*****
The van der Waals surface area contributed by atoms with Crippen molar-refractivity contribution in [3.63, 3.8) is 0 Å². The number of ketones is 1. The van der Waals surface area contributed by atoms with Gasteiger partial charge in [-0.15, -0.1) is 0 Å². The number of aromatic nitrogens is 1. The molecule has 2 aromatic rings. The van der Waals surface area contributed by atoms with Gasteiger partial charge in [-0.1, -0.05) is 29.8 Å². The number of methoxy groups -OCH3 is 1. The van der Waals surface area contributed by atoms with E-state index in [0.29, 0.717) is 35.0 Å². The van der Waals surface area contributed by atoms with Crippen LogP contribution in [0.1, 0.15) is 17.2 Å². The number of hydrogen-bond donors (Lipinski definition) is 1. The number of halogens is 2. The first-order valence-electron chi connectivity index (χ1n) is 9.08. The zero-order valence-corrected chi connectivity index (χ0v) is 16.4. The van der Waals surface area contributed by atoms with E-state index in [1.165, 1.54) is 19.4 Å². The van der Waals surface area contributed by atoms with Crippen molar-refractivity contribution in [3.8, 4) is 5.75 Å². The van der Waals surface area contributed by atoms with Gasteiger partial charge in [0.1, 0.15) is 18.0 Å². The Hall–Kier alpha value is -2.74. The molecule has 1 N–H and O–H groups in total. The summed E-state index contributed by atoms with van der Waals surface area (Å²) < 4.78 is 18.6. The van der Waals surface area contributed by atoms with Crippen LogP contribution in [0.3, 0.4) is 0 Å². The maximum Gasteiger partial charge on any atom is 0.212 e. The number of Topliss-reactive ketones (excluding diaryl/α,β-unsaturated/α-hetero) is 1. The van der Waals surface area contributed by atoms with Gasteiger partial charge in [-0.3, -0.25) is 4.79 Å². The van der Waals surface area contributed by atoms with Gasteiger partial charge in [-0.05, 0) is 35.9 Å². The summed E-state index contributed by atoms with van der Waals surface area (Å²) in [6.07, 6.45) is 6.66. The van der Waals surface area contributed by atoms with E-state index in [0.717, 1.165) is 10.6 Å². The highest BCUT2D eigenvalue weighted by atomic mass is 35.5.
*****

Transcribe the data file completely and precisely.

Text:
The van der Waals surface area contributed by atoms with Crippen molar-refractivity contribution in [3.63, 3.8) is 0 Å². The number of ketones is 1. The van der Waals surface area contributed by atoms with Gasteiger partial charge in [-0.15, -0.1) is 0 Å². The number of aromatic nitrogens is 1. The molecule has 2 aromatic rings. The van der Waals surface area contributed by atoms with Gasteiger partial charge in [-0.1, -0.05) is 29.8 Å². The number of methoxy groups -OCH3 is 1. The van der Waals surface area contributed by atoms with E-state index in [0.29, 0.717) is 35.0 Å². The van der Waals surface area contributed by atoms with Crippen LogP contribution in [0.1, 0.15) is 17.2 Å². The number of hydrogen-bond donors (Lipinski definition) is 1. The number of halogens is 2. The first-order valence-electron chi connectivity index (χ1n) is 9.08. The zero-order valence-corrected chi connectivity index (χ0v) is 16.4. The van der Waals surface area contributed by atoms with E-state index in [1.165, 1.54) is 19.4 Å². The van der Waals surface area contributed by atoms with Crippen molar-refractivity contribution in [3.8, 4) is 5.75 Å². The van der Waals surface area contributed by atoms with Gasteiger partial charge in [0.1, 0.15) is 18.0 Å². The Hall–Kier alpha value is -2.74. The molecule has 1 N–H and O–H groups in total. The summed E-state index contributed by atoms with van der Waals surface area (Å²) < 4.78 is 18.6. The van der Waals surface area contributed by atoms with Crippen LogP contribution in [0.3, 0.4) is 0 Å². The maximum Gasteiger partial charge on any atom is 0.212 e. The number of Topliss-reactive ketones (excluding diaryl/α,β-unsaturated/α-hetero) is 1. The van der Waals surface area contributed by atoms with Gasteiger partial charge in [-0.3, -0.25) is 4.79 Å². The van der Waals surface area contributed by atoms with Gasteiger partial charge in [-0.05, 0) is 35.9 Å². The summed E-state index contributed by atoms with van der Waals surface area (Å²) in [6.07, 6.45) is 6.66. The van der Waals surface area contributed by atoms with E-state index in [0.717, 1.165) is 10.6 Å². The highest BCUT2D eigenvalue weighted by atomic mass is 35.5.